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Colonial Christmases offer history, tradition
Fort Morris, Midway Museum focus on this areas past
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A woman in colonial dress teaches a visitor to play an 18th century game of catch during A Colonial Christmas at Fort Morris on Saturday. - photo by Danielle Hipps

Liberty Countians and visitors got a chance to learn the history of Fort Morris and the Midway Museum while celebrating the holidays on Saturday.

At the 52nd annual Midway Museum Christmas Tea, staff and volunteers in Colonial dress offered tours of the historic house replica before ushering them to the basement for tea service.

Guests chose from a variety of Hale Tea samples, from a strawberry and vanilla-laden rooibos to a delicately sweet green tea cherry blossom, and nibbled on bite-size “dainties” from lemon cookies to scones and walnut tarts.

The event holds many purposes, according to executive director Diane Kroell. It offers a glimpse into the past of what Christmas was like and raises money for the museum.

“(Christmas) was such a collaborative effort by everyone involved, men folk went out and killed the game and brought it back, and then the ladies prepared the food all day, and they served it. It was really more about community and working together and sharing the fruits of your labors,” said Dr. C. Martelia Cunningham, state regent of Georgia’s Daughters of American Colonists.

Richmond Hill residents Ginny Lovell, Bernadee Randall and Robin Abbott attended to get ideas for their own Tour of Homes tea. And the Midway tea was quite inspiring, they said.

Like many other visitors, the women were surprised to learn that the house is not a true colonial structure, but a replica.

The structure, patterned after the likeness of the Riceborough Stage Coach Inn as sketched by British naval officer Capt. Basil Hall during an 1828 trip through Georgia, was completed in 1959 under the direction of historical architect Thomas G. Little.

“I really enjoyed it,” Lovell said. “Going through the museum actually puts you into the atmosphere of that time period … I felt like I was back in the day.”

The women reveled in the museum’s ambience and commended the staff for offering an in-depth look at the area’s history.

And while the tea offered a change of pace for the women, the event was like a miniature getaway, they said.

“You don’t have to travel far to have a history lesson. We came, what, about seven miles?” Abbott said with a laugh.

At Fort Morris, the annual Colonial Christmas kicked off just before sunset, with revelers in both modern dress and colonial costumes gathering on the lawn overlooking the marshes for games and weapons demonstrations.

Park manager Arthur Edgar and his wife Debbi have hosted the event since they moved to the site in 1998, Arthur Edgar said.

“The late 18th century colonial period with the Revolutionary War is a neat time for Christmas,” he said. “It will hopefully add a little bit to that Christmas-y feeling … friendship, love, getting together, sharing the season, and not so much the commercialism of it.”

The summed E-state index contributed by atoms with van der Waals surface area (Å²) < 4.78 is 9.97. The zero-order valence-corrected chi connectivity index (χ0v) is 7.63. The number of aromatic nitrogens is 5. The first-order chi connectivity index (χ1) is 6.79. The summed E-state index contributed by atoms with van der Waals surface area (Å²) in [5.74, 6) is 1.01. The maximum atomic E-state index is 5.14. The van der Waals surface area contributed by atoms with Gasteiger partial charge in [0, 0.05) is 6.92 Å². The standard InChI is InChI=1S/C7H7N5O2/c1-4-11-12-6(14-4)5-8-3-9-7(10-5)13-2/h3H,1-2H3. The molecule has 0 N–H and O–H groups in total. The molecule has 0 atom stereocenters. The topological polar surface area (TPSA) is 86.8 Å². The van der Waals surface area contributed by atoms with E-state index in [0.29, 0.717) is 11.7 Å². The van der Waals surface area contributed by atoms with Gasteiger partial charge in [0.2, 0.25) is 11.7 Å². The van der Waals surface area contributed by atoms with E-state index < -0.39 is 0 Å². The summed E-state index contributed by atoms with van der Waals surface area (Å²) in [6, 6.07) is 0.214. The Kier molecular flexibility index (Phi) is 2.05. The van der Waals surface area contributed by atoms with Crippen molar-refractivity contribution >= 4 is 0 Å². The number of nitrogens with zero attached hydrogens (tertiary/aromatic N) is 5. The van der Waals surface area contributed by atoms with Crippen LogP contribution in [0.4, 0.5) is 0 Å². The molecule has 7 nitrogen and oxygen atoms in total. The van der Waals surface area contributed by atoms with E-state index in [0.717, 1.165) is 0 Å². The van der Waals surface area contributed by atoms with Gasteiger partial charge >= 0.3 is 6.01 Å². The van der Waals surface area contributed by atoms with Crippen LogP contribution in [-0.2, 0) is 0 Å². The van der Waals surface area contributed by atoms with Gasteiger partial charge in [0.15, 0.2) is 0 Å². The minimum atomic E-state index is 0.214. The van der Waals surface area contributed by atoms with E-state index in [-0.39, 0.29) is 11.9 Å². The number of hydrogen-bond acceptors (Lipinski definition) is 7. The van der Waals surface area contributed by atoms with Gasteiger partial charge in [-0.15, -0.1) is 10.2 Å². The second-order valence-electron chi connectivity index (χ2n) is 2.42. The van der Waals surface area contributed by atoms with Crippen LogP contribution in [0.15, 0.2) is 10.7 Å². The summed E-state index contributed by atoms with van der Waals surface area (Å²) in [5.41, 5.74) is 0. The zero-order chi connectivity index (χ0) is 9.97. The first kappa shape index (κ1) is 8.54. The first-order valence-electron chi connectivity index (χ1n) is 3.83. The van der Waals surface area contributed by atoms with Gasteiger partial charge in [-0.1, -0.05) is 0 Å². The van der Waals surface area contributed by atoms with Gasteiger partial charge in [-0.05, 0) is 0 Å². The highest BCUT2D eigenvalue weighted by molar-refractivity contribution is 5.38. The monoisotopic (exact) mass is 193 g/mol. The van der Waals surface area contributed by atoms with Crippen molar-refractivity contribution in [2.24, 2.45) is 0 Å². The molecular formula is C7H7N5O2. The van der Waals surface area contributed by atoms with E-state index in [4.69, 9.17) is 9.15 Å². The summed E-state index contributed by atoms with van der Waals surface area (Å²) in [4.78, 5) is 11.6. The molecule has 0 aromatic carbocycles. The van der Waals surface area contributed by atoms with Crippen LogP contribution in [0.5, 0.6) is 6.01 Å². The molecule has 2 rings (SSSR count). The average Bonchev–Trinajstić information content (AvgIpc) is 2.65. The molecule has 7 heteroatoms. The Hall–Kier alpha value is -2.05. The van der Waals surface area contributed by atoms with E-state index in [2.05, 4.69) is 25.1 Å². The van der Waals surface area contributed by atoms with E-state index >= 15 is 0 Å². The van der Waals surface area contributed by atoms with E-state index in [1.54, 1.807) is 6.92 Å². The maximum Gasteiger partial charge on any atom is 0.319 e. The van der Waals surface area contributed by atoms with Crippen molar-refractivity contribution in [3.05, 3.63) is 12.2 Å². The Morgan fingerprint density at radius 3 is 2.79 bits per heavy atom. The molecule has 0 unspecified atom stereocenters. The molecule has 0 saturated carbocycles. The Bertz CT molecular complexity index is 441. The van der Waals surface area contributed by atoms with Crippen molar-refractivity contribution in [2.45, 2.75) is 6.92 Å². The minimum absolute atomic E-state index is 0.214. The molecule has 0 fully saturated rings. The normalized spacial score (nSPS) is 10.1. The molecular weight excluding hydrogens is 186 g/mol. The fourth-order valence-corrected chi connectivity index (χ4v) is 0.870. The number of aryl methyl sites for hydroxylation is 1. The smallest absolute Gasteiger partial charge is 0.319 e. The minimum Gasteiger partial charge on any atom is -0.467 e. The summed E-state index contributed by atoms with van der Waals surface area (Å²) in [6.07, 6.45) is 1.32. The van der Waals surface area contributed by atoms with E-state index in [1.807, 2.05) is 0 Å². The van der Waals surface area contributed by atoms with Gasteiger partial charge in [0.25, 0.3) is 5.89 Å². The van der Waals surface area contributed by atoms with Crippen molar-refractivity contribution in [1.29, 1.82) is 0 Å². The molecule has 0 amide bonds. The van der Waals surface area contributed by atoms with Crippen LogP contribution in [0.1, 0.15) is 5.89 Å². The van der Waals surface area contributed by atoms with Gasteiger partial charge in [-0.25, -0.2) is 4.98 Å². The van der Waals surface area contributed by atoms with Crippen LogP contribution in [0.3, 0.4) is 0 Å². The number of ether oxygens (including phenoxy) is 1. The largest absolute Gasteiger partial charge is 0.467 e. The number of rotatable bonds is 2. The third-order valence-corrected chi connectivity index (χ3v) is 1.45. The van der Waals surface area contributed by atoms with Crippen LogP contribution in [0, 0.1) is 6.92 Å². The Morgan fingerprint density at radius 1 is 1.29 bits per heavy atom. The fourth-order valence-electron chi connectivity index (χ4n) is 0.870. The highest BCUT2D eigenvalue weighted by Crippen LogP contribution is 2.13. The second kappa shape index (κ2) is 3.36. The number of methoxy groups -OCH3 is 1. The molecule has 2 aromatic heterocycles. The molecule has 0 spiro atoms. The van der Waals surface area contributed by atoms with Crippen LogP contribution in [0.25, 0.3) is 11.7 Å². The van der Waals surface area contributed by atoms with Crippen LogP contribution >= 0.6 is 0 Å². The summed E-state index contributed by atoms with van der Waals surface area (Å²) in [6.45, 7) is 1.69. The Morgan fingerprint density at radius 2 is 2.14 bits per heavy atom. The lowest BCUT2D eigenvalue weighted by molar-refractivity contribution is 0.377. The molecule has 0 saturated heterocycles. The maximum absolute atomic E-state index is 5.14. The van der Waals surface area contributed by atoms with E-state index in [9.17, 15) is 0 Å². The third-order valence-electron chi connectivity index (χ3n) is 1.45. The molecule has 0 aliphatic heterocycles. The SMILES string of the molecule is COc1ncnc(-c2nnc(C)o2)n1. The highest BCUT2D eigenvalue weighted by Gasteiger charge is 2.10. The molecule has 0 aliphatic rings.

The Edgars welcomed an estimated 100 visitors with a historical presentation.

“We hope you feel like you are stepping back in time to a simpler way of celebrating Christmas,” Debbie Edgar said. “In the 18th century, Christmas was a celebration that was ‘Christ mass.’ It was celebrated by going to church and by friends and families getting together.”

During the early development of the colonies, people did not exchange gifts, she said. Once the tradition began, parents gave gifts to their children and workers or slaves as a way to thank them for their service.

She spoke about how the church deliberately distanced itself from the pagan winter solstice celebration and about of the origins of trees, lights and festive flora before introducing Pastor Jeremy Lormis, who shared the biblical account of Jesus’ birth.

Savannah musician Jamie Keena led the group in singing classic and modern Christmas carols, including “Silent Night” and “Noel.”

As the crowd concluded the first verse of “Joy to the World,” re-enactors Dave Swinford and Morgan Boesche lit their canons and fired muskets in celebration of the “good news” associated with Christ’s birth.

Guests were treated with wassail, a drink similar to apple cider, and sweets of the era, such as a yule cake, plum pudding and Shrewsbury cakes.

After serving refreshments, volunteers led visitors in traditional colonial dances, such as the circle dance, which is meant to introduce strangers, and the Virginia reel, which was said to be President George Washington’s favorite dance.

Richmond Hill couple Guy and Wendy Piatti attended to revel in the holiday spirit, they said.

They found the folklore aspect to be particularly interesting, and enjoyed the hands-on aspects.

“It’s worth the trip,” Guy Piatti said.

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